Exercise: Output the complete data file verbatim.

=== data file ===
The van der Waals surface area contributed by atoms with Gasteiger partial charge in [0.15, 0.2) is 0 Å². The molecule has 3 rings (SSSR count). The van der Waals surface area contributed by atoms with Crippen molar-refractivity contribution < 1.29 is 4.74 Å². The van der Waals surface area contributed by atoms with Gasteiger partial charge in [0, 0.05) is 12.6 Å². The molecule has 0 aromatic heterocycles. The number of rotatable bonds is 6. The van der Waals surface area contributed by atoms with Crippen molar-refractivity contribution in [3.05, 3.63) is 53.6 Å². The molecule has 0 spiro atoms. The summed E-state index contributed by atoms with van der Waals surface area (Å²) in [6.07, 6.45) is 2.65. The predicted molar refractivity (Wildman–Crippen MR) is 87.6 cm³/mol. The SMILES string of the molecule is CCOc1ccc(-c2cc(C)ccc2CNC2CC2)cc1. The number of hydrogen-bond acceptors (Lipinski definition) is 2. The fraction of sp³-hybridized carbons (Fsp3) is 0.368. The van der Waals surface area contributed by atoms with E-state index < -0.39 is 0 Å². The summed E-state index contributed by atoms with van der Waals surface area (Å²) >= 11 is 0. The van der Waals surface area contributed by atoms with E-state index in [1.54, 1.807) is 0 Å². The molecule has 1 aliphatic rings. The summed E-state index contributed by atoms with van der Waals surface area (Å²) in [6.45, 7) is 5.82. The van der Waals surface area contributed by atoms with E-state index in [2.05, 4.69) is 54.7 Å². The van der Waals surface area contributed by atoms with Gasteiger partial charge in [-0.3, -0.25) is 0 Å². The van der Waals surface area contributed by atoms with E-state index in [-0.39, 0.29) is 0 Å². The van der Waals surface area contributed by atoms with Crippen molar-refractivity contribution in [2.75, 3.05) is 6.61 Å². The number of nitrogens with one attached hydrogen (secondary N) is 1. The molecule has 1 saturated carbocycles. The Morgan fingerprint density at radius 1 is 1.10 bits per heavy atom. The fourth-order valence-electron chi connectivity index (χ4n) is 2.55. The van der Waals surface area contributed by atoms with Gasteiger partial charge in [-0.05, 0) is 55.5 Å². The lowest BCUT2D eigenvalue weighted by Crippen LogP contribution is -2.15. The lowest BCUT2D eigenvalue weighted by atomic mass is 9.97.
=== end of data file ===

The van der Waals surface area contributed by atoms with Gasteiger partial charge in [0.15, 0.2) is 0 Å². The molecule has 3 rings (SSSR count). The van der Waals surface area contributed by atoms with Crippen molar-refractivity contribution < 1.29 is 4.74 Å². The van der Waals surface area contributed by atoms with Gasteiger partial charge in [0, 0.05) is 12.6 Å². The molecule has 0 aromatic heterocycles. The number of rotatable bonds is 6. The van der Waals surface area contributed by atoms with Crippen molar-refractivity contribution in [3.05, 3.63) is 53.6 Å². The molecule has 0 spiro atoms. The summed E-state index contributed by atoms with van der Waals surface area (Å²) in [6.07, 6.45) is 2.65. The predicted molar refractivity (Wildman–Crippen MR) is 87.6 cm³/mol. The SMILES string of the molecule is CCOc1ccc(-c2cc(C)ccc2CNC2CC2)cc1. The number of hydrogen-bond acceptors (Lipinski definition) is 2. The fraction of sp³-hybridized carbons (Fsp3) is 0.368. The van der Waals surface area contributed by atoms with E-state index < -0.39 is 0 Å². The summed E-state index contributed by atoms with van der Waals surface area (Å²) >= 11 is 0. The van der Waals surface area contributed by atoms with E-state index in [1.54, 1.807) is 0 Å². The molecule has 1 aliphatic rings. The summed E-state index contributed by atoms with van der Waals surface area (Å²) in [6.45, 7) is 5.82. The van der Waals surface area contributed by atoms with E-state index in [2.05, 4.69) is 54.7 Å². The van der Waals surface area contributed by atoms with Gasteiger partial charge in [-0.3, -0.25) is 0 Å². The van der Waals surface area contributed by atoms with E-state index in [-0.39, 0.29) is 0 Å². The van der Waals surface area contributed by atoms with Crippen molar-refractivity contribution in [2.75, 3.05) is 6.61 Å². The number of nitrogens with one attached hydrogen (secondary N) is 1. The molecule has 1 saturated carbocycles. The Morgan fingerprint density at radius 1 is 1.10 bits per heavy atom. The fourth-order valence-electron chi connectivity index (χ4n) is 2.55. The van der Waals surface area contributed by atoms with Gasteiger partial charge in [-0.05, 0) is 55.5 Å². The lowest BCUT2D eigenvalue weighted by Crippen LogP contribution is -2.15. The lowest BCUT2D eigenvalue weighted by atomic mass is 9.97.